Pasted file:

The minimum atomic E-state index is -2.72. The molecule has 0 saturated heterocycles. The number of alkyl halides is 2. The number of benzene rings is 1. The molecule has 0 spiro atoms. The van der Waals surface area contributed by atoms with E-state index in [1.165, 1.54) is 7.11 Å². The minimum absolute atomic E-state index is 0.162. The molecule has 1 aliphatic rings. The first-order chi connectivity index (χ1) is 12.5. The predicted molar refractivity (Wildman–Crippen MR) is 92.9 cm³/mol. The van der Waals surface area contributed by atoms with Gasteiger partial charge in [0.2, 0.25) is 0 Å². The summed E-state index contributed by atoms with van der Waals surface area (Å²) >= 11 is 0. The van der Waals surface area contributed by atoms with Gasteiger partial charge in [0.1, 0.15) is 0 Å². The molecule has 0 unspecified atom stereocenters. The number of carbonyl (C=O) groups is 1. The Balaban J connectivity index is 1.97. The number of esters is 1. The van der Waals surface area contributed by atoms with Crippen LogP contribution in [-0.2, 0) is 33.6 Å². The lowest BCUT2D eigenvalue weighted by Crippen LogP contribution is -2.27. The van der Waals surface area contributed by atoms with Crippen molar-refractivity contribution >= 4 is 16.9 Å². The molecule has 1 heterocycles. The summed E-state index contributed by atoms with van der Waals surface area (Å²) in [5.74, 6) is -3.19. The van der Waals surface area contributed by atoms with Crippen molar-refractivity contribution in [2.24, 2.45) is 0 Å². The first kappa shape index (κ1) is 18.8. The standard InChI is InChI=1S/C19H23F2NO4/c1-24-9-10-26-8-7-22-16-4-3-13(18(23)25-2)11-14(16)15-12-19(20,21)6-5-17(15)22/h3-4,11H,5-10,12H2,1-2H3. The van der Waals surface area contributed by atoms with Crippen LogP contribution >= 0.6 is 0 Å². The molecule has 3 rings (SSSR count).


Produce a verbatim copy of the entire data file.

The minimum atomic E-state index is -2.72. The molecule has 0 saturated heterocycles. The number of alkyl halides is 2. The number of benzene rings is 1. The molecule has 0 spiro atoms. The van der Waals surface area contributed by atoms with E-state index in [1.165, 1.54) is 7.11 Å². The minimum absolute atomic E-state index is 0.162. The molecule has 1 aliphatic rings. The first-order chi connectivity index (χ1) is 12.5. The predicted molar refractivity (Wildman–Crippen MR) is 92.9 cm³/mol. The van der Waals surface area contributed by atoms with Gasteiger partial charge in [0.2, 0.25) is 0 Å². The summed E-state index contributed by atoms with van der Waals surface area (Å²) >= 11 is 0. The van der Waals surface area contributed by atoms with Gasteiger partial charge in [0.1, 0.15) is 0 Å². The molecule has 0 unspecified atom stereocenters. The number of carbonyl (C=O) groups is 1. The Balaban J connectivity index is 1.97. The number of esters is 1. The van der Waals surface area contributed by atoms with Crippen LogP contribution in [-0.2, 0) is 33.6 Å². The lowest BCUT2D eigenvalue weighted by Crippen LogP contribution is -2.27. The van der Waals surface area contributed by atoms with Crippen molar-refractivity contribution >= 4 is 16.9 Å². The molecule has 1 heterocycles. The summed E-state index contributed by atoms with van der Waals surface area (Å²) in [5.74, 6) is -3.19. The van der Waals surface area contributed by atoms with Crippen molar-refractivity contribution in [2.24, 2.45) is 0 Å². The first kappa shape index (κ1) is 18.8. The standard InChI is InChI=1S/C19H23F2NO4/c1-24-9-10-26-8-7-22-16-4-3-13(18(23)25-2)11-14(16)15-12-19(20,21)6-5-17(15)22/h3-4,11H,5-10,12H2,1-2H3. The van der Waals surface area contributed by atoms with Crippen LogP contribution >= 0.6 is 0 Å². The molecule has 3 rings (SSSR count).